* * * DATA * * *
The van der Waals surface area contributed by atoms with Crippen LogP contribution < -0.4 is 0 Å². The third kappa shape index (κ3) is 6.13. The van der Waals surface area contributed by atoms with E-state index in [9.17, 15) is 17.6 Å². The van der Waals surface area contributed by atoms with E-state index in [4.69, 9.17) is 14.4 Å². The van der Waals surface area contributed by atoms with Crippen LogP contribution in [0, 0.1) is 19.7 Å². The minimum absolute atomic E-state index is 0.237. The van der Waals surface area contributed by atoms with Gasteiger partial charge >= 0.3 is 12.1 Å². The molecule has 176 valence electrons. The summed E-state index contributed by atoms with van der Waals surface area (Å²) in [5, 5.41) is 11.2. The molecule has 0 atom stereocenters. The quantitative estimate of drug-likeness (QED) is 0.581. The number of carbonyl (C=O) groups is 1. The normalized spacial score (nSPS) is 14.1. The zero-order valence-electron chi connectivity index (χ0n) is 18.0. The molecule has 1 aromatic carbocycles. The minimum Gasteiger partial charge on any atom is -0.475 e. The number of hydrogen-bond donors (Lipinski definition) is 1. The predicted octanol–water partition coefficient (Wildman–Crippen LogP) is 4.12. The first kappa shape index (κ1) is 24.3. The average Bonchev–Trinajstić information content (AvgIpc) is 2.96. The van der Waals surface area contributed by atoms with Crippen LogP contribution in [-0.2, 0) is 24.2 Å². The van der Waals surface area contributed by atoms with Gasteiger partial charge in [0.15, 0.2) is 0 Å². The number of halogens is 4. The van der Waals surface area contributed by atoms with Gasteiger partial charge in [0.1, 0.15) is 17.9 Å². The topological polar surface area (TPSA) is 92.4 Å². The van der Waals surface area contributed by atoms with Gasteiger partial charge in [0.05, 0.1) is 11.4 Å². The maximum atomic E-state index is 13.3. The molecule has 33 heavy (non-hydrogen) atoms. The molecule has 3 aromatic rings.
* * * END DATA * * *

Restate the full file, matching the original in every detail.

The van der Waals surface area contributed by atoms with Crippen LogP contribution < -0.4 is 0 Å². The third kappa shape index (κ3) is 6.13. The van der Waals surface area contributed by atoms with E-state index in [9.17, 15) is 17.6 Å². The van der Waals surface area contributed by atoms with E-state index in [4.69, 9.17) is 14.4 Å². The van der Waals surface area contributed by atoms with Crippen LogP contribution in [0, 0.1) is 19.7 Å². The minimum absolute atomic E-state index is 0.237. The van der Waals surface area contributed by atoms with Gasteiger partial charge >= 0.3 is 12.1 Å². The molecule has 176 valence electrons. The summed E-state index contributed by atoms with van der Waals surface area (Å²) in [5, 5.41) is 11.2. The molecule has 0 atom stereocenters. The quantitative estimate of drug-likeness (QED) is 0.581. The number of carbonyl (C=O) groups is 1. The normalized spacial score (nSPS) is 14.1. The zero-order valence-electron chi connectivity index (χ0n) is 18.0. The molecule has 1 aromatic carbocycles. The minimum Gasteiger partial charge on any atom is -0.475 e. The number of hydrogen-bond donors (Lipinski definition) is 1. The predicted octanol–water partition coefficient (Wildman–Crippen LogP) is 4.12. The first kappa shape index (κ1) is 24.3. The average Bonchev–Trinajstić information content (AvgIpc) is 2.96. The van der Waals surface area contributed by atoms with Crippen LogP contribution in [-0.2, 0) is 24.2 Å². The van der Waals surface area contributed by atoms with Gasteiger partial charge in [0.15, 0.2) is 0 Å². The number of halogens is 4. The van der Waals surface area contributed by atoms with Gasteiger partial charge in [0.1, 0.15) is 17.9 Å². The topological polar surface area (TPSA) is 92.4 Å². The van der Waals surface area contributed by atoms with Gasteiger partial charge in [0.05, 0.1) is 11.4 Å². The maximum atomic E-state index is 13.3. The molecule has 33 heavy (non-hydrogen) atoms. The molecule has 3 aromatic rings.